A further result of this development has been the continued increase in the number of MBA graduates turning to roles in consulting, particularly in non-traditional industries.

This has been encouraged through schools increasing the opportunity to gain consulting experience as part of their MBA, including short and long-term International residencies, many of which include consulting engagements.

Adapting to MBA job market conditions

These changes have helped students themselves alter their approach and positioning in the MBA job market.

Many who started their MBA program with specific career goals have adapted to market hiring conditions, or found new business opportunities in their own passions and interests.

To some, this has meant exploring technology and e-commerce organizations, which are looking to attract the brightest talent; or turning to opportunities within healthcare industries which are looking to restructure in order to meet the demands of an ageing population; or to supply chain roles within organizations looking to modernize processes, globalize logistics and digitalize communication.

To others, entrepreneurship hubs and venture funds have allowed them to explore business start-ups with the support of expert faculty and infrastructure within the business schools.

Many assumptions can be drawn on the effects that these developments have had on students who have passed through business schools over the past two years. However, despite ongoing macro concerns of currency instability, a lack of investor confidence and ongoing MBA hiring freezes, there is evidence that many of these changes are beginning to show success.

After enduring three years of bleak reports on post-graduation job prospects, students have been buoyed more recently, as MBA employers in the US and Canada report increases in the number of jobs on offer, both during 2011 and when looking to the future.

These reports and predictions are good news for current students, recent graduates and those considering applying to business schools in North America over the next 12 months. They suggest that the schools’ reactions to changes in hiring demand has in fact helped MBA students endure turbulent economic times.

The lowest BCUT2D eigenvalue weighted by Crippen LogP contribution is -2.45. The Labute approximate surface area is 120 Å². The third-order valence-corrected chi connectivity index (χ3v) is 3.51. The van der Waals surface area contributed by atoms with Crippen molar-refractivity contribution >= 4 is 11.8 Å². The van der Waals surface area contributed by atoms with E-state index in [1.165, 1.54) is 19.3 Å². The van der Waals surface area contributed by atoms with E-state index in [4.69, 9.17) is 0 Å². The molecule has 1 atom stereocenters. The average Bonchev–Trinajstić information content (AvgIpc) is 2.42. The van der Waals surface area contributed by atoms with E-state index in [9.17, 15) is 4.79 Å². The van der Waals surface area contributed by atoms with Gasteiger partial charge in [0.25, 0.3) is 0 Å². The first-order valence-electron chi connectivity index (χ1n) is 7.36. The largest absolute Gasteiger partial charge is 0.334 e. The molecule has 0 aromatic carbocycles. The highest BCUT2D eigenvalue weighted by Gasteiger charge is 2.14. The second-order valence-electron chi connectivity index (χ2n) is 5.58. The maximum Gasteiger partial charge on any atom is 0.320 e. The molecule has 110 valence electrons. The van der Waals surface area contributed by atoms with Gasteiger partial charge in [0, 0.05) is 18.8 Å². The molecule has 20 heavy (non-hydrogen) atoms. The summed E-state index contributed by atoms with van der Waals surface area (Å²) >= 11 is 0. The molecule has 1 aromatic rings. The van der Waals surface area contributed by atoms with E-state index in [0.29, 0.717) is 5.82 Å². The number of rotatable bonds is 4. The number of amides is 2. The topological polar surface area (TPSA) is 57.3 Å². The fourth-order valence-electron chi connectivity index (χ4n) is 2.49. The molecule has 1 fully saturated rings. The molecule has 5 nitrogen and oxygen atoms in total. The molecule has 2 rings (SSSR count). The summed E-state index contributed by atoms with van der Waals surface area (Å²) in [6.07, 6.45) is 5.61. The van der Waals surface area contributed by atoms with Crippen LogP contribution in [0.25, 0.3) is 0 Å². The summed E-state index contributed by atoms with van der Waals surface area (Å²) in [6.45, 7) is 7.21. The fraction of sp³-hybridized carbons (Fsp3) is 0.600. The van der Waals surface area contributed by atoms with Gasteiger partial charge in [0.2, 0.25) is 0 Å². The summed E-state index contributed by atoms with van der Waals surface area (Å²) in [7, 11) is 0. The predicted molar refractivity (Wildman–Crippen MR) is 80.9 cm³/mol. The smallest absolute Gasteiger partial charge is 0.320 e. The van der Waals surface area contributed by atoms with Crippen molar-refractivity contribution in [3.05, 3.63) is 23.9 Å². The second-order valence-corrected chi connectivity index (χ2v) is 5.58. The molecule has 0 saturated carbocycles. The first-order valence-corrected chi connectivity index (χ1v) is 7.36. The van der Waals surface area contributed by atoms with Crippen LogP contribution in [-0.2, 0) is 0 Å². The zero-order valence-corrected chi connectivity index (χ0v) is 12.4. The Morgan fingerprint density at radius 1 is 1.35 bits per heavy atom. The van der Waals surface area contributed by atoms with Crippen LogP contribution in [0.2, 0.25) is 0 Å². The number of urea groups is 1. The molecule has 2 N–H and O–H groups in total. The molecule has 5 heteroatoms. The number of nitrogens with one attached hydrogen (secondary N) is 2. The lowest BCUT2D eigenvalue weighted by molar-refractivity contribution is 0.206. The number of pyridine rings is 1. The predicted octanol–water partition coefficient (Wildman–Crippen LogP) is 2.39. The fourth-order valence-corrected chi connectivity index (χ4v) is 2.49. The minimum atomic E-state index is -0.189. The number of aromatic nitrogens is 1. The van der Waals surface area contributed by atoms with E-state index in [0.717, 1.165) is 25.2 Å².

Adapting to MBA job market conditions

These changes have helped students themselves alter their approach and positioning in the MBA job market.

Many who started their MBA program with specific career goals have adapted to market hiring conditions, or found new business opportunities in their own passions and interests.

To some, this has meant exploring technology and e-commerce organizations, which are looking to attract the brightest talent; or turning to opportunities within healthcare industries which are looking to restructure in order to meet the demands of an ageing population; or to supply chain roles within organizations looking to modernize processes, globalize logistics and digitalize communication.

To others, entrepreneurship hubs and venture funds have allowed them to explore business start-ups with the support of expert faculty and infrastructure within the business schools.

Many assumptions can be drawn on the effects that these developments have had on students who have passed through business schools over the past two years. However, despite ongoing macro concerns of currency instability, a lack of investor confidence and ongoing MBA hiring freezes, there is evidence that many of these changes are beginning to show success.

After enduring three years of bleak reports on post-graduation job prospects, students have been buoyed more recently, as MBA employers in the US and Canada report increases in the number of jobs on offer, both during 2011 and when looking to the future.

These reports and predictions are good news for current students, recent graduates and those considering applying to business schools in North America over the next 12 months. They suggest that the schools’ reactions to changes in hiring demand has in fact helped MBA students endure turbulent economic times.

 

This article was originally published in November 2012 . It was last updated in July 2014